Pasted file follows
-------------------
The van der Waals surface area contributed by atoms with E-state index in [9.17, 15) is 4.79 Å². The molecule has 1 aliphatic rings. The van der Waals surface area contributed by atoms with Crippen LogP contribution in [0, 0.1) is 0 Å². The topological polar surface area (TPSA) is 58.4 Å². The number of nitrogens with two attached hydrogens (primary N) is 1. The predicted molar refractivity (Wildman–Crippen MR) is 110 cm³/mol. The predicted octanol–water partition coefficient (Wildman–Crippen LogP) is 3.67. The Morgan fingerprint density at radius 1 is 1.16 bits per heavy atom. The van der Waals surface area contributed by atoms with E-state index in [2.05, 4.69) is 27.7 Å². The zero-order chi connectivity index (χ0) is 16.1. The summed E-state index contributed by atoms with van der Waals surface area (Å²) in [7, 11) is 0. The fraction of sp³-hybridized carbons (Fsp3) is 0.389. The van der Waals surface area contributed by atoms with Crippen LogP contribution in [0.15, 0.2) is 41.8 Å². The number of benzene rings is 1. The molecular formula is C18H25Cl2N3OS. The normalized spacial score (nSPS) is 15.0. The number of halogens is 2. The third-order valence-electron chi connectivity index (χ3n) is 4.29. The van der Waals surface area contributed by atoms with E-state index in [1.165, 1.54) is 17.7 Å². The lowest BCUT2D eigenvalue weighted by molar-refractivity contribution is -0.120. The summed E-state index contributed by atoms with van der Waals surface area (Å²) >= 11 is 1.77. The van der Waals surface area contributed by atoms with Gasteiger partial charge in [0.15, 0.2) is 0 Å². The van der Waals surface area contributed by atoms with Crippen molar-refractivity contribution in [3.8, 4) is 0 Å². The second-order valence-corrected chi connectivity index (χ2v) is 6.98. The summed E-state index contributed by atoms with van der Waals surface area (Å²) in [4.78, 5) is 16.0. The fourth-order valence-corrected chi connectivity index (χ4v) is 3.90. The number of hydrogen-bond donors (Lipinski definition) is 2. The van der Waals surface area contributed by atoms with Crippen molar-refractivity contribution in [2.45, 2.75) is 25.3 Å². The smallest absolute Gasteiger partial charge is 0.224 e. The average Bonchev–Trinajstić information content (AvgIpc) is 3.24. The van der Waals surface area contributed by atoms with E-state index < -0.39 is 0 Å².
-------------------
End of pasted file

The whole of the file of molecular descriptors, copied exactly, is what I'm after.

The van der Waals surface area contributed by atoms with E-state index in [9.17, 15) is 4.79 Å². The molecule has 1 aliphatic rings. The van der Waals surface area contributed by atoms with Crippen LogP contribution in [0, 0.1) is 0 Å². The topological polar surface area (TPSA) is 58.4 Å². The number of nitrogens with two attached hydrogens (primary N) is 1. The predicted molar refractivity (Wildman–Crippen MR) is 110 cm³/mol. The predicted octanol–water partition coefficient (Wildman–Crippen LogP) is 3.67. The Morgan fingerprint density at radius 1 is 1.16 bits per heavy atom. The van der Waals surface area contributed by atoms with E-state index in [2.05, 4.69) is 27.7 Å². The zero-order chi connectivity index (χ0) is 16.1. The summed E-state index contributed by atoms with van der Waals surface area (Å²) in [7, 11) is 0. The fraction of sp³-hybridized carbons (Fsp3) is 0.389. The van der Waals surface area contributed by atoms with Crippen LogP contribution in [0.15, 0.2) is 41.8 Å². The number of benzene rings is 1. The molecular formula is C18H25Cl2N3OS. The normalized spacial score (nSPS) is 15.0. The number of halogens is 2. The third-order valence-electron chi connectivity index (χ3n) is 4.29. The van der Waals surface area contributed by atoms with E-state index in [1.165, 1.54) is 17.7 Å². The lowest BCUT2D eigenvalue weighted by molar-refractivity contribution is -0.120. The summed E-state index contributed by atoms with van der Waals surface area (Å²) >= 11 is 1.77. The van der Waals surface area contributed by atoms with Gasteiger partial charge in [0.15, 0.2) is 0 Å². The van der Waals surface area contributed by atoms with Crippen molar-refractivity contribution in [3.8, 4) is 0 Å². The second-order valence-corrected chi connectivity index (χ2v) is 6.98. The summed E-state index contributed by atoms with van der Waals surface area (Å²) in [4.78, 5) is 16.0. The fourth-order valence-corrected chi connectivity index (χ4v) is 3.90. The number of hydrogen-bond donors (Lipinski definition) is 2. The van der Waals surface area contributed by atoms with Crippen molar-refractivity contribution in [2.45, 2.75) is 25.3 Å². The smallest absolute Gasteiger partial charge is 0.224 e. The average Bonchev–Trinajstić information content (AvgIpc) is 3.24. The van der Waals surface area contributed by atoms with E-state index < -0.39 is 0 Å².